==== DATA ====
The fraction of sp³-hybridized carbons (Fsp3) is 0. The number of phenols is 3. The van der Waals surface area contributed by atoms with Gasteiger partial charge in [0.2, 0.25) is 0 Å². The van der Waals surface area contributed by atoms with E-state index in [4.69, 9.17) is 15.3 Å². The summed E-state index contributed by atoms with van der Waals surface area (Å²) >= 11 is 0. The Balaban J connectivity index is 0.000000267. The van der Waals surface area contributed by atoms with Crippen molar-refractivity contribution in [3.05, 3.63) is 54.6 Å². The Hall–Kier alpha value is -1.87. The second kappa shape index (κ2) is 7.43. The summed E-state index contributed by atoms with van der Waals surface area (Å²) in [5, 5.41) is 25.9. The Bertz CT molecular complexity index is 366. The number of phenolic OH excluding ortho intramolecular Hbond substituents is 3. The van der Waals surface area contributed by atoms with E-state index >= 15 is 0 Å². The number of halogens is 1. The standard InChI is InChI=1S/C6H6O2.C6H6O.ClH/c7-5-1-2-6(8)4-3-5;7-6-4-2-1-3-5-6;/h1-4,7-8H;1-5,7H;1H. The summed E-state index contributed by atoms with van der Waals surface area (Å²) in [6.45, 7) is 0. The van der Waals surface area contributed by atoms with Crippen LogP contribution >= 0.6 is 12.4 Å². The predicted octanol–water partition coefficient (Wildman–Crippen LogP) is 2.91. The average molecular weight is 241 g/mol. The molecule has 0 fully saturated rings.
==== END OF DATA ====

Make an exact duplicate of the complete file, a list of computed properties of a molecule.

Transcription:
The fraction of sp³-hybridized carbons (Fsp3) is 0. The number of phenols is 3. The van der Waals surface area contributed by atoms with Gasteiger partial charge in [0.2, 0.25) is 0 Å². The van der Waals surface area contributed by atoms with E-state index in [4.69, 9.17) is 15.3 Å². The summed E-state index contributed by atoms with van der Waals surface area (Å²) >= 11 is 0. The Balaban J connectivity index is 0.000000267. The van der Waals surface area contributed by atoms with Crippen molar-refractivity contribution in [3.05, 3.63) is 54.6 Å². The Hall–Kier alpha value is -1.87. The second kappa shape index (κ2) is 7.43. The summed E-state index contributed by atoms with van der Waals surface area (Å²) in [5, 5.41) is 25.9. The Bertz CT molecular complexity index is 366. The number of phenolic OH excluding ortho intramolecular Hbond substituents is 3. The van der Waals surface area contributed by atoms with E-state index >= 15 is 0 Å². The number of halogens is 1. The standard InChI is InChI=1S/C6H6O2.C6H6O.ClH/c7-5-1-2-6(8)4-3-5;7-6-4-2-1-3-5-6;/h1-4,7-8H;1-5,7H;1H. The summed E-state index contributed by atoms with van der Waals surface area (Å²) in [6.45, 7) is 0. The van der Waals surface area contributed by atoms with Crippen LogP contribution >= 0.6 is 12.4 Å². The predicted octanol–water partition coefficient (Wildman–Crippen LogP) is 2.91. The average molecular weight is 241 g/mol. The molecule has 0 fully saturated rings.